The perils of in-studio double-enders
June 9, 2011 – As part of my public relations business, I deliver media training for clients. In other words, I prepare them to perform with clarity and confidence in interview situations.
One of the many subjects I touch upon is the “double ender” TV interview. You see it pretty much every day on the local and national news. The interview is conducted remotely, with the host in the studio (usually) and the subject in a different location, be it across the newsroom or the other side of the planet.
In the old days, the interview was pre-recorded, then the tape sent off to the TV station to be edited together and aligned with the host’s questions. For this reason, they weren’t as common. But satellite communications have taken over, and now the interviews can take place from any remote location that can pull down a satellite signal.
If you’ve watched CBC’s “The National”, you’ve seen more than your share of double-enders, most notably the political panel, with host Peter Mansbridge and guests Andrew Coyne, Chantal Hébert and Allan Gregg. You will also see live double-enders with reporters the world over, often from areas of war, natural disaster and political unrest.
The subjects wear an earphone, to hear the interviewer’s questions, and they must look straight into the camera to deliver their answers. This creates the illusion that they are “talking to” the host, and, more importantly, the viewer. This is a point that I drill home during media training: when doing double-enders, always look right into the camera. It may feel uncomfortable – awkward, even – but it’s essential to create that illusion. (In all other interviews, the subject should look at the interviewer, not at the camera.)
Which brings me to the point of this post. If you watch “NTV News: First Edition”, every weekday at 5:30, you will see, over and over again, how not to do a double-ender.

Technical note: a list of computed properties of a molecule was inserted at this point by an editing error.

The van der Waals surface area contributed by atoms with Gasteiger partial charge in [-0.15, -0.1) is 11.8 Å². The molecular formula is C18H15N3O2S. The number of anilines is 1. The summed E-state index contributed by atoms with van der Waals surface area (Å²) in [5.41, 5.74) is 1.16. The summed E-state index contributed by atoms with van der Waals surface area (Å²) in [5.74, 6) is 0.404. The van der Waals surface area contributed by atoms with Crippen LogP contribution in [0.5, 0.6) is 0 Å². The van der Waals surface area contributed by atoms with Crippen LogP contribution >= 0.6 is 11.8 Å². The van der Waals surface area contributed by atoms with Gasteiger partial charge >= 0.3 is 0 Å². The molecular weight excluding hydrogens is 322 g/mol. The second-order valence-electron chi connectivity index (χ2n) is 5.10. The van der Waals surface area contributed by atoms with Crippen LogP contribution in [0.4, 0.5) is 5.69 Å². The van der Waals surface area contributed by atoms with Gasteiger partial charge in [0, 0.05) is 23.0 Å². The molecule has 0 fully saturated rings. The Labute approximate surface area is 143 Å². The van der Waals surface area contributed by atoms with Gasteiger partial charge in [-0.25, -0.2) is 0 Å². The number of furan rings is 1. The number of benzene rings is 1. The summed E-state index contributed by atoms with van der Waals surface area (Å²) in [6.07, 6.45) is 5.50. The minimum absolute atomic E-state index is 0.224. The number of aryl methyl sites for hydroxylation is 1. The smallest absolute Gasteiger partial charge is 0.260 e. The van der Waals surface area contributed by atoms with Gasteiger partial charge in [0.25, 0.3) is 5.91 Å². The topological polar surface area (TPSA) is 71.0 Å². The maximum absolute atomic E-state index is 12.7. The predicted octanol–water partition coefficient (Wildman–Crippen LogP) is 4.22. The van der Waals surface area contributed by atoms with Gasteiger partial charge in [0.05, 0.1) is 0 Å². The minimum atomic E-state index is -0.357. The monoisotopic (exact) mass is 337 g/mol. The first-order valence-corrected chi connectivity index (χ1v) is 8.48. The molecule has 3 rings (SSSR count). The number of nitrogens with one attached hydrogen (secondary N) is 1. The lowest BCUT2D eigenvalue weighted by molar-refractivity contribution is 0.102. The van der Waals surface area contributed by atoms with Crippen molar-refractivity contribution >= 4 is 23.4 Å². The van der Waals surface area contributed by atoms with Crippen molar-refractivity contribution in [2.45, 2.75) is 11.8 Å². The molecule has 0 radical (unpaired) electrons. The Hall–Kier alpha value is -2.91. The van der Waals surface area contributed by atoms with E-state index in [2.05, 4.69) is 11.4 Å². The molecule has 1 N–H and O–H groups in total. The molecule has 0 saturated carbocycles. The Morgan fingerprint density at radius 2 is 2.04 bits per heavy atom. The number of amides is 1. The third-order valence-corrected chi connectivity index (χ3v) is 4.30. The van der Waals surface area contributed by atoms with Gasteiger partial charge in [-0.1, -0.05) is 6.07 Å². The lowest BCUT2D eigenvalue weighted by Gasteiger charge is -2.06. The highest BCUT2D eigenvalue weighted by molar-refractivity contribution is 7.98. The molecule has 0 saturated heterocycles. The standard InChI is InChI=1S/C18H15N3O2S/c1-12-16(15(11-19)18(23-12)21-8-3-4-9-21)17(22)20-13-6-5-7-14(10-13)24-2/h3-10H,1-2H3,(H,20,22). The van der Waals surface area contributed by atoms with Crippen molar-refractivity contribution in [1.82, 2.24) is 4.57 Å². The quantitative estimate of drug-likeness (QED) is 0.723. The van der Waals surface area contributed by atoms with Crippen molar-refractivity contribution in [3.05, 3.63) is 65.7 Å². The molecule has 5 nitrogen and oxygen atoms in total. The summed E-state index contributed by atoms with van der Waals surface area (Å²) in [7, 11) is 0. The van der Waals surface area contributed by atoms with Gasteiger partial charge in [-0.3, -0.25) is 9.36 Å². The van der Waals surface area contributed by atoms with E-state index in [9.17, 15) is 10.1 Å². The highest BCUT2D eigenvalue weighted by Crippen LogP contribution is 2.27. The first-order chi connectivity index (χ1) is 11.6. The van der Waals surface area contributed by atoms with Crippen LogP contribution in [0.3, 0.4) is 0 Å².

In almost every show, host Glen Carter has a guest in the studio, to talk about the issues of the day. They’re in the same building, possibly on the other side of the studio, but they are not face-to-face. It is, essentially, a double-ender. The interviewee is looking into the camera.
Except, too often they aren’t. With the majority of these interviews, the subjects are not engaging with the camera. Their gaze is wandering to the left and right, up and down, all over the place – exactly the way any of us would behave, if we were talking on the phone and couldn’t see the person on the other end. In these cases, it is imperative to look at the camera to create that perception of connectedness.
Just yesterday (June 8), “First Edition” had two guests in the studio – Fisheries Minister Clyde Jackman and economist Wade Locke – one after the other. Both of them looked at the camera only occasionally – the rest of the time, their eyes were roaming about the room. This may seem superficial, but that’s how it is with TV. If you’re going to use the medium, you have to use it to your advantage. If you look at the camera lens only part of the time, you are not looking the viewer “in the eye”. You appear disinterested, distracted, evasive even.
I should emphasize that this is not the fault of the interview subjects, and I am not criticizing them. Even if they have had media training, the onus is on the studio people at NTV to give them a 10-second briefing prior to the interview. Really, all they need to say is, “Look right there, into that lens, for the whole interview. Don’t look away for more than a second!” They owe this much to the people who are kind enough to appear on their program.
Incidentally, CBC "Here & Now" does double-enders in their building as well, with the guest standing in the newsroom, reporters buzzing about in the background. However, I have rarely, if ever, noticed the same problem in this case. It appears they give their guests a proper “look into the lens” briefing.
Either way, I would suggest that both stations scrap this type of double-ender altogether. Really, what is the advantage? They make sense when the subject is in a remote location, but not when both “ends” are in the same building. It feels unnatural, especially for guests who are not accustomed to media interviews.
Bottom line: it is much easier to become engaged in a conversation with a host, rather than a camera lens.
But if you’re going to do it, take a moment in advance to prepare your guests.